Standards Australia-New Zealand AS/NZS 1269: 2005 Occupational Noise Management/Informative Appendix on Ototoxic Agents requiring

Standards Australia-New Zealand AS/NZS 1269: 2005 Occupational Noise Management/Informative Appendix on Ototoxic Agents requiring hearing tests for those exposed to ototoxic agents http: //www. standards. com. au/catalogue/ script/search. asp 15

US Army Regulation 1998 -2004 Dept. of the Army Pamphlet 40 -501 Hearing Conservation

US Army Regulation 1998 -2004 Dept. of the Army Pamphlet 40 -501 Hearing Conservation Program: Requires consideration of ototoxic chemical exposures (including toluene) for program inclusion, particularly when in combination with marginal noise (¶ 3 -3). https: //134. 11. 61. 26/CD 4/Publications/DA/DA%20 Pam%2040 -501%2019981210. pdf Fact Sheet 51 -002 -0903 suggests Action Level for chemicals for inclusion in Hearing Conservation Program. http: //chppm-www. apgea. army. mil/documents/FACT/51 -002 -0903. pdf 16

Legislation The European Community directive on noise (2003/10 EC noise) requires that the interaction

Legislation The European Community directive on noise (2003/10 EC noise) requires that the interaction between noise and workrelated ototoxic substances, and noise and vibration be taken into account in the risk assessment of exposed populations (Article 4 of Section II) . http: //europa. eu. int/eur-lex/pri/en/oj/dat/2003/l_04220030215 en 00380044. pdf 17

Legislation Countries (Australia, New Zealand, Brazil) started to accept link between chemical exposure and

Legislation Countries (Australia, New Zealand, Brazil) started to accept link between chemical exposure and hearing loss in compensation cases Brazil Decree no. 3048/ May 6, 1999 Australia http: //www. workcover. nsw. gov. au/Publicati ons/Workers. Comp/Injury. Management/Permi mpair. htm 18

Remaining challenges 1 - Number of chemicals and combinations Lab studies Damage Mechanism Administration

Remaining challenges 1 - Number of chemicals and combinations Lab studies Damage Mechanism Administration Route Field Studies Priority List & Rationale Identify Risk Populations Data over Exposure Range Rationale: Magnitude of exposed populations, chemical’s ototoxicity, general toxicity, as well as nephro- or neurotoxicity. Morata et al. , 2003 19

Remaining challenges 2 - Dose-response, NOEL, LOEL, Action Level, Response Level • Chronic effect/

Remaining challenges 2 - Dose-response, NOEL, LOEL, Action Level, Response Level • Chronic effect/ role of peak exposures • Biomarkers 20

Remaining challenges 2 - Analysis strategies Groups: • Distribution of hearing loss to be

Remaining challenges 2 - Analysis strategies Groups: • Distribution of hearing loss to be compared from groups with different exposure conditions • Comparing mean thresholds between groups does not always allow distinction between the effect of each agent (noise or chemical); risk ratios are needed. 21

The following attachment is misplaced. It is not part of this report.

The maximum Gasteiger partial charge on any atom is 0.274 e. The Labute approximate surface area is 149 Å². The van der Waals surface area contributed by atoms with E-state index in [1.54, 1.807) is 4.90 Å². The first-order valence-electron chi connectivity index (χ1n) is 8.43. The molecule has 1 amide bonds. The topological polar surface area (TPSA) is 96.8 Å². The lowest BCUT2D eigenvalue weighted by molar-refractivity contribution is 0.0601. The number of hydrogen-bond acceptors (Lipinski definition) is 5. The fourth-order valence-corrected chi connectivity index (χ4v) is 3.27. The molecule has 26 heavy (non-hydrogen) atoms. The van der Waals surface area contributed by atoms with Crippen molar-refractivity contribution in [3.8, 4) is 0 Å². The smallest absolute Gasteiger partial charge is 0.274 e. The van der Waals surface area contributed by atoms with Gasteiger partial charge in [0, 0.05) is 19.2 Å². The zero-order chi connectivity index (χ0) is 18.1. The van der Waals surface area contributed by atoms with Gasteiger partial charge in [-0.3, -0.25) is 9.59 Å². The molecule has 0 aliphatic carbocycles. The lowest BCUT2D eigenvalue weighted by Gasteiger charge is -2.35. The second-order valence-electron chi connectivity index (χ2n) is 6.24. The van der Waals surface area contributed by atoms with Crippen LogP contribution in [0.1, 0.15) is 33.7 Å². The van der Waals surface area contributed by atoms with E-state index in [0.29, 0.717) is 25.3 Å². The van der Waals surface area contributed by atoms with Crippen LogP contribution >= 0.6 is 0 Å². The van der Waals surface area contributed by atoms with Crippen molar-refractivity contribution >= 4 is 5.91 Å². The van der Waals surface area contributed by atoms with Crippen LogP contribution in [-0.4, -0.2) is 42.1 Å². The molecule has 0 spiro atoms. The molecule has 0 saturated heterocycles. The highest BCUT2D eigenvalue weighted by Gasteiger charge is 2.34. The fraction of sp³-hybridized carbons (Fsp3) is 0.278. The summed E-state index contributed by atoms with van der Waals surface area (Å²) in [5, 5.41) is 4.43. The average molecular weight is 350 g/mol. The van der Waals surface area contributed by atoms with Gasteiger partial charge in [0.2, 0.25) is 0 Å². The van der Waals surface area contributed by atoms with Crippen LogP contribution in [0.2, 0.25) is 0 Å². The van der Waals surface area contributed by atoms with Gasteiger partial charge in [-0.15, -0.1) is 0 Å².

2 - Analysis strategies • Pure tone audiometry – Requires large population, or –

2 - Analysis strategies • Pure tone audiometry – Requires large population, or – Requires complaint of speech difficulty or other difficulty inconsistent w/ thresholds • Need to consistently define hearing loss and change from baseline • Need good reference data from unexposed populations • Criteria for excluding age/confounders • Consideration of non-occupational exposures 22

Remaining challenges 3. Appropriate metrics Individual cases: • Ototoxicity or neurotoxicity/Cochlear vs. retrocochlear? Tests

Remaining challenges 3. Appropriate metrics Individual cases: • Ototoxicity or neurotoxicity/Cochlear vs. retrocochlear? Tests to complement puretone audiometry are needed • Complaints of hearing difficulties not compatible with audiometric result • Other complaints associated with neurotoxicity (balance, vision, etc). 23

3. Appropriate metrics Availability of gold standard or screening tests? Not yet (Morata and

3. Appropriate metrics Availability of gold standard or screening tests? Not yet (Morata and Little, 2002) • Length of test • Administration time • Ease of analysis • Sensitivity/specificity (validity) • Utility for retrospective vs. prospective or longitudinal studies 24

Impact on Preventive Practices & Research • Recommended limits have not taken ototoxic properties

Impact on Preventive Practices & Research • Recommended limits have not taken ototoxic properties or combined exposures into consideration • Controlling noise and hearing protectors insufficient for preventing hearing loss • Eligibility to Hearing Loss Prevention Programs 25

Remediation • Reduce hazardous exposures – Engineering controls – Protective equipment (e. g. respirators,

Remediation • Reduce hazardous exposures – Engineering controls – Protective equipment (e. g. respirators, gloves) • Education of the potentially affected population 26

NIOSH, Publication Dissemination http: //www. cdc. gov/niosh/homepage. html pubstaft@cdc. gov http: //www 2 a.

NIOSH, Publication Dissemination http: //www. cdc. gov/niosh/homepage. html [email protected] gov http: //www 2 a. cdc. gov/niosh-comments/nora-comments/input. asp 27